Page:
India remains "sceptical" about Nepal's new Constitution, the media here commented today, a day after bilateral talks between Prime Minister Narendra Modi and his Nepalese counterpart K P Oli in New Delhi.
The news about Oli's visit to India, his first foreign trip as premier, was prominently reported by the Nepalese media which however noted that India is still sceptical about the implementation of the new Constitution that led to turbulence in bilateral ties.
India yesterday conveyed to Nepal that success of its new Constitution will depend on resolution of contentious issues through "consensus and dialogue" in a time-bound manner as Oli and Modi held extensive talks with focus on repairing ties soured in the wake of the agitation by the Madhesis who are mostly of Indian origin.
With a banner headline, "India just extends support (to the constitution)" Nepali language daily Nagarik said, "Prime Minister Narendra Modi terms the new Constitution of Nepal as a significant achievement".
"India cautiously welcomes the new constitution, though she had earlier just 'noticed' the adoption of the document," it said.
"Modi government lifted the economic blockade just a few days ago after Prime Minister Oli took the stance that he would not visit India without lifting the blockade," it said referring to the five-month agitation by the Madhesi community demanding better representation and political rights in the newly-promulgated Constitution.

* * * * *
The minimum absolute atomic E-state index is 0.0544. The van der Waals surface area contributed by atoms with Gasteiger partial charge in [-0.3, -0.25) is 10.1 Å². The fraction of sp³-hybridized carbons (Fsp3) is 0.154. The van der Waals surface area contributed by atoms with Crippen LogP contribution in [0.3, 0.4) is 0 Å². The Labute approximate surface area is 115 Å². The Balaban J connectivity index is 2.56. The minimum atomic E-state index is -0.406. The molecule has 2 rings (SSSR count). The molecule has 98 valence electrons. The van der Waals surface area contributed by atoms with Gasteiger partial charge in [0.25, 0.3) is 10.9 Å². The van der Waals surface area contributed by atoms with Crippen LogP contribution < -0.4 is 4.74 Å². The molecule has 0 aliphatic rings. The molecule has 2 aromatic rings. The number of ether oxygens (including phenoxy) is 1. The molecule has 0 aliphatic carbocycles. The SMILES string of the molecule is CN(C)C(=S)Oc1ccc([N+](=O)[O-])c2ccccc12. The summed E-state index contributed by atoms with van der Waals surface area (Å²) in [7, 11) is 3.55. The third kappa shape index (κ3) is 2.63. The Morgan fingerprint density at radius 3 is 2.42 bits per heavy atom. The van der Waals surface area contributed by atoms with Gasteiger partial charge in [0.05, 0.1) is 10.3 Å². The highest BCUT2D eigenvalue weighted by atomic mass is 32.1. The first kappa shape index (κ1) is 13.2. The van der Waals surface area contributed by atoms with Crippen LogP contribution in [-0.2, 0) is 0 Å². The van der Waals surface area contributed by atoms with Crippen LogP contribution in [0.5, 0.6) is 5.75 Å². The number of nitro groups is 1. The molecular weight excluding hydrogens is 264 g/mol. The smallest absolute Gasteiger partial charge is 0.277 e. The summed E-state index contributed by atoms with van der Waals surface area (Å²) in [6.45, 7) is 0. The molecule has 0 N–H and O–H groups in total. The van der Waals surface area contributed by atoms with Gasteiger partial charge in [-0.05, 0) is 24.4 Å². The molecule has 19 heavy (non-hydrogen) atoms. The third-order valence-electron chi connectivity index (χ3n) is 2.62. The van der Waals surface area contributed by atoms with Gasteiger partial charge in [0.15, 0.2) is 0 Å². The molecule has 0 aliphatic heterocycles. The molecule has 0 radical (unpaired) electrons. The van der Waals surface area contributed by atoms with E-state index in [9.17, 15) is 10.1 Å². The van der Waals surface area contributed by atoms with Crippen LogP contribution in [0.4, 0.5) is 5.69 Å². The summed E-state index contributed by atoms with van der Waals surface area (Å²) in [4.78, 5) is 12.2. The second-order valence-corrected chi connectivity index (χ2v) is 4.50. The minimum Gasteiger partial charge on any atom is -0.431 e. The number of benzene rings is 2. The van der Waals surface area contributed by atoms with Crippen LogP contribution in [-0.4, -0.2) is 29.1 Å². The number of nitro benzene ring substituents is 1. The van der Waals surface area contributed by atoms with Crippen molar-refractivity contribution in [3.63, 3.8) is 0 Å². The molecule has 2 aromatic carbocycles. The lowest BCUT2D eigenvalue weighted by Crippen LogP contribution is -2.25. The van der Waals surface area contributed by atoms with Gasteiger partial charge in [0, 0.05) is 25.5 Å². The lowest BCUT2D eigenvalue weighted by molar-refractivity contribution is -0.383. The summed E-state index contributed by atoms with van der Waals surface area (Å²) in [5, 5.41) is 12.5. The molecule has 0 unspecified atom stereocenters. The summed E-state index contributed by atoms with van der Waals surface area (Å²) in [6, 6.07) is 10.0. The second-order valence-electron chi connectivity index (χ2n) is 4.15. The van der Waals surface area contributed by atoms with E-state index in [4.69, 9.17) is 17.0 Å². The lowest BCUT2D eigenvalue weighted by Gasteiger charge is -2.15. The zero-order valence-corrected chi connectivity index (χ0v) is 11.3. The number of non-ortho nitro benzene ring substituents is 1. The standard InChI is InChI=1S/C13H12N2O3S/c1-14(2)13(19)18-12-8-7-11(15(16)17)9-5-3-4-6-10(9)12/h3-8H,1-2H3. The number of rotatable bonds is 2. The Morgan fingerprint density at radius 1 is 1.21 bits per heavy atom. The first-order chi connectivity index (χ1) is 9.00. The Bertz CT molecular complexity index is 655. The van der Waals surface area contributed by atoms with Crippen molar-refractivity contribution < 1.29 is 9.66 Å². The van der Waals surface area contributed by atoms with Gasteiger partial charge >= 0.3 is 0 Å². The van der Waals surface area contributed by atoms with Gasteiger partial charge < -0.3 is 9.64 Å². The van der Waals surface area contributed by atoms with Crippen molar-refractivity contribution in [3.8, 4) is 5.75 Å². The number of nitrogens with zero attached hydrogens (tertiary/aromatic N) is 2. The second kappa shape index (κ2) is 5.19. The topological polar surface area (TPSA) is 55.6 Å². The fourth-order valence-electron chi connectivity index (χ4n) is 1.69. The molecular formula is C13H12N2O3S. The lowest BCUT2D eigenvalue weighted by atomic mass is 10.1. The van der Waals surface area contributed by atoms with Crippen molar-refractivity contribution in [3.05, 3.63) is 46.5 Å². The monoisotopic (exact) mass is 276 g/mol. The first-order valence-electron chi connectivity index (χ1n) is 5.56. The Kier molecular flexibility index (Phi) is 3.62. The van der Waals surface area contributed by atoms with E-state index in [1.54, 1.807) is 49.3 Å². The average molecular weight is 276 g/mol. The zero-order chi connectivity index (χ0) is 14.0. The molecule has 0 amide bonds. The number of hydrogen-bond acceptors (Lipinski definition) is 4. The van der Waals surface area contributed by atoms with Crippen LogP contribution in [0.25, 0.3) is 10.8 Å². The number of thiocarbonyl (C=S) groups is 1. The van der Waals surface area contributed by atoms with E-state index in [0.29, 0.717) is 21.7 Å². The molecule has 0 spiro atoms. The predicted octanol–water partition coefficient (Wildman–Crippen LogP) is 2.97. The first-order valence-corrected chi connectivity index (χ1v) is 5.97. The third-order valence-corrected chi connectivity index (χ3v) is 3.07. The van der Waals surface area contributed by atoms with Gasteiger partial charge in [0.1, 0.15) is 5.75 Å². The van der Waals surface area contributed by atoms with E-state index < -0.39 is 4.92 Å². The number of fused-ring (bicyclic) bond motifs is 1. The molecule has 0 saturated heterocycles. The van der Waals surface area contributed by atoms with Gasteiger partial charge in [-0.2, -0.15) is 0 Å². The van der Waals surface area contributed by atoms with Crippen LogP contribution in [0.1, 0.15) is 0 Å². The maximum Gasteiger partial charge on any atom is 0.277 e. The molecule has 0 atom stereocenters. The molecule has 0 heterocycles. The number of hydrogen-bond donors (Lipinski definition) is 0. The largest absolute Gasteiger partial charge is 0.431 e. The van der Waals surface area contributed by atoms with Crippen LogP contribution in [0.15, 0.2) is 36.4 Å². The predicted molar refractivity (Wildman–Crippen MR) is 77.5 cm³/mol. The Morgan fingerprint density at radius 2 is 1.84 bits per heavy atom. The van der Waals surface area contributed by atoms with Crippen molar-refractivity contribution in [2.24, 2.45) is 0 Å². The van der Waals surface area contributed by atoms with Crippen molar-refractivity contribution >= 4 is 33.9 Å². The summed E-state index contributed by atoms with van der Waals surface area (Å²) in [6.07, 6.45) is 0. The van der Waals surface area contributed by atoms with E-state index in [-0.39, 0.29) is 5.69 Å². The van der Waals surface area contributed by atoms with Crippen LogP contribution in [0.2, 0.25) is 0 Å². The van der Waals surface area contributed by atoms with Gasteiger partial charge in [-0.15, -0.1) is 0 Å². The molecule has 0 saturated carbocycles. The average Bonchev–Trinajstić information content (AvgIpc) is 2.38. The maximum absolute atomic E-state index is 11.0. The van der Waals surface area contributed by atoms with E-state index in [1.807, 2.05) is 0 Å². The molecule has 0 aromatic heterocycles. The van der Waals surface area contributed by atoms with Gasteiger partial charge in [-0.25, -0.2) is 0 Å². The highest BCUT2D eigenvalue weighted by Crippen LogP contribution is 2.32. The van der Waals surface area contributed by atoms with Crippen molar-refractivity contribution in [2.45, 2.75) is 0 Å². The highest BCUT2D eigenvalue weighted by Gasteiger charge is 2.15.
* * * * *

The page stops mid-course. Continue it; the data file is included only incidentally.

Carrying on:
"The Indian side still doesn't seem to be satisfied with the new constitution" the Annapurna Post said in its frontpage news analysis.
"During the joint press conference in New Delhi, Modi has urged Nepal government to address the remaining issues of the constitution through consensus and dialogue, which clearly shows India's dissatisfaction over the constitution," the daily said.
During the high level talks, "Oli asked Modi to respect Nepal's sovereignty and territorial integrity" it said.
India had allowed the Madhesi agitators to demonstrate in no man's land on the border during the Madhesi agitation, the daily said adding the "Madhesi cadres were engaged in anti-national activities using the Indian soil".
"Indian officials even met with the secessionist Madhesi leader C K Raut in New Delhi," it said.
The main aim of Oli's visit to India was to clear
misunderstandings and mend ties, the Kathmandu Post said.
"During the 30-minute meeting between the two prime ministers there were telltale signs of rapprochements," the daily said under the headline, "Hand in Hand, eyes on mending ties".
"India had earlier expressed reservations about some of the provisions of the constitution against which some sections of society including the Madhesis were also protesting," the daily said.
"Most importantly, New Delhi's curt response that India had noted the constitution in Nepal had irked the political leadership in Kathmandu no end. But on Saturday Indian PM Modi, while addressing the joint press meet called the constitution an important achievement," it said.
Nepal and India signed nine agreements including one on utilisation of Indian grant of USD 250 million to Kathmandu for post-earthquake reconstruction and another on improving road infrastructure in the Terai region bordering India.